The culture of an organization is important. It makes a difference in how everything comes out. In this excerpt for Episode 17 of The Idealcast, Gene Kim espouses on Ron Westrum’s question: How do you measure culture?
I just wanted to break in quickly and give some more information on what Dr. Westrum was just referring to, because believe it or not, this also came up in the workshop that I took at MIT with Dr. Steven Spear in 2014.
NASA: Experimental versus Compliance-Driven Culture
According to CBS News, two months after the Columbia disaster, “NASA official William Readdy, Associate Administrator for Space Flight and a former shuttle commander himself told Columbia Accident Investigation Board he did not consider asking for a spy satellite inspection of Columbia’s left wing during the doomed ship’s mission because the agency had already concluded the shuttle could land safely.”
The article goes on to say that the decision had been the subject of second guessing and criticism in the wake of the disaster. In the days after the mishap, shuttle program manager, Ronald Ditmore, said no request for satellite imagery was made because the resolution of the imagery based on past NASA experience would not be high enough to reveal damage to individual tiles and because Boeing analysis had concluded Columbia could land safely.
During Columbia’s mission, however, Wayne Hale, a senior flight director, now serving as launch integration manager at the Kennedy Space Center, made inquiries about the possibility of Air Force help inspecting Colombia. But those initial efforts were terminated by senior management.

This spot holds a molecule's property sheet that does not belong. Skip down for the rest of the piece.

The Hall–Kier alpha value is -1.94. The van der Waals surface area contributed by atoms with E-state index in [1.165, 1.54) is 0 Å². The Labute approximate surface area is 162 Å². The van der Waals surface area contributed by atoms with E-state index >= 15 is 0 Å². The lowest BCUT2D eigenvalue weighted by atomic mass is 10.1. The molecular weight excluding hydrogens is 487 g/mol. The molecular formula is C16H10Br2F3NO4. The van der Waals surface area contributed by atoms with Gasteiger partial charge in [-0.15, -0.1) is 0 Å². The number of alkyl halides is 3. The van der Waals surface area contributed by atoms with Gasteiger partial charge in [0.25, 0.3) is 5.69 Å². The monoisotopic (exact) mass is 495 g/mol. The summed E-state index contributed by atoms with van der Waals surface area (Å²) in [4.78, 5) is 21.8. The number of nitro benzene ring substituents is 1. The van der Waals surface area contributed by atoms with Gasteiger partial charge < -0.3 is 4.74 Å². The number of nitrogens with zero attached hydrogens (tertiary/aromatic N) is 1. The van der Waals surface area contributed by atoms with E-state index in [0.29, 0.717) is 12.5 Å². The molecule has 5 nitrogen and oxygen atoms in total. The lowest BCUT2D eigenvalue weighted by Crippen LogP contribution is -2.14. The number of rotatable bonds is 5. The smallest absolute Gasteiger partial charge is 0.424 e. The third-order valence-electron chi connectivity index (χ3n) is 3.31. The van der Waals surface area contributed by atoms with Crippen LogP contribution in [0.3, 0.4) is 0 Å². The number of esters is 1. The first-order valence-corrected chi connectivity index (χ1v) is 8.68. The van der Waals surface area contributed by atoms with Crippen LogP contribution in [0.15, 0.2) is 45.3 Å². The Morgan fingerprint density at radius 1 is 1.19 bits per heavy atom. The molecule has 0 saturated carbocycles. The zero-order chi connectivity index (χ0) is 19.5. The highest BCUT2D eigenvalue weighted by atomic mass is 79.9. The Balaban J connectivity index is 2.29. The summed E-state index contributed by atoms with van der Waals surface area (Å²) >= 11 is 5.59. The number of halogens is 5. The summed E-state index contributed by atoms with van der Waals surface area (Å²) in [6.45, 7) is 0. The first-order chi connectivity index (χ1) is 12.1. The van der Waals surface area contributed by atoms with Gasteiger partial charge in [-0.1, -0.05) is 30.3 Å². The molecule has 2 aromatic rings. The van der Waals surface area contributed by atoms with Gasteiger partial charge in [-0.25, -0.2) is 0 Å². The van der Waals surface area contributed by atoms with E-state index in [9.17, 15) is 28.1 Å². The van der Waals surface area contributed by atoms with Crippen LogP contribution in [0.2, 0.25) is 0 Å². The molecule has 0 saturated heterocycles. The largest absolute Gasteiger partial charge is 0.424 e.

“The space shuttle program did not want any data. And in fact, there was never a formal mission operations directorate request made from the flight dynamics officers or the flight director,” Steve Stitch, a flight director himself wrote in an email to a colleague.
So of course, just like in any post-mortem, we know the dangers of playing would have, could have, should have. With perfect knowledge of the past we can always come up with better decisions, but it doesn’t usefully inform whether we’d make better decisions in the future. But the story does seem to affirm Dr. Westrum’s notion that there was a real cultural difference in the appetite for information that NASA had between the Apollo era and the Space Shuttle era.
Westrum Organizational Typology Model
In the introduction to this episode I gave an abbreviated version of the Westrum organizational typology model. There are three columns in this table, pathological, bureaucratic, and generative. Pathological organizations are characterized by information being hidden, messengers of bad news being shot, responsibilities are short, bridging between teams and functional groups is discouraged, failure is covered up, and new ideas are crushed.
Next is bureaucratic organizations, where information may be ignored, messengers of bad news are tolerated, responsibility is compartmentalized, bridging between teams and functional groups is allowed but discouraged, the organization is viewed as just and merciful, and new ideas create problems.
Whereas in generative organizations, those mostly high-performers, information is actively sought, messengers are trained to tell bad news, responsibilities are shared, bridging between teams and functional groups is rewarded, failure causes a genuine sense of inquiry and new ideas are welcomed.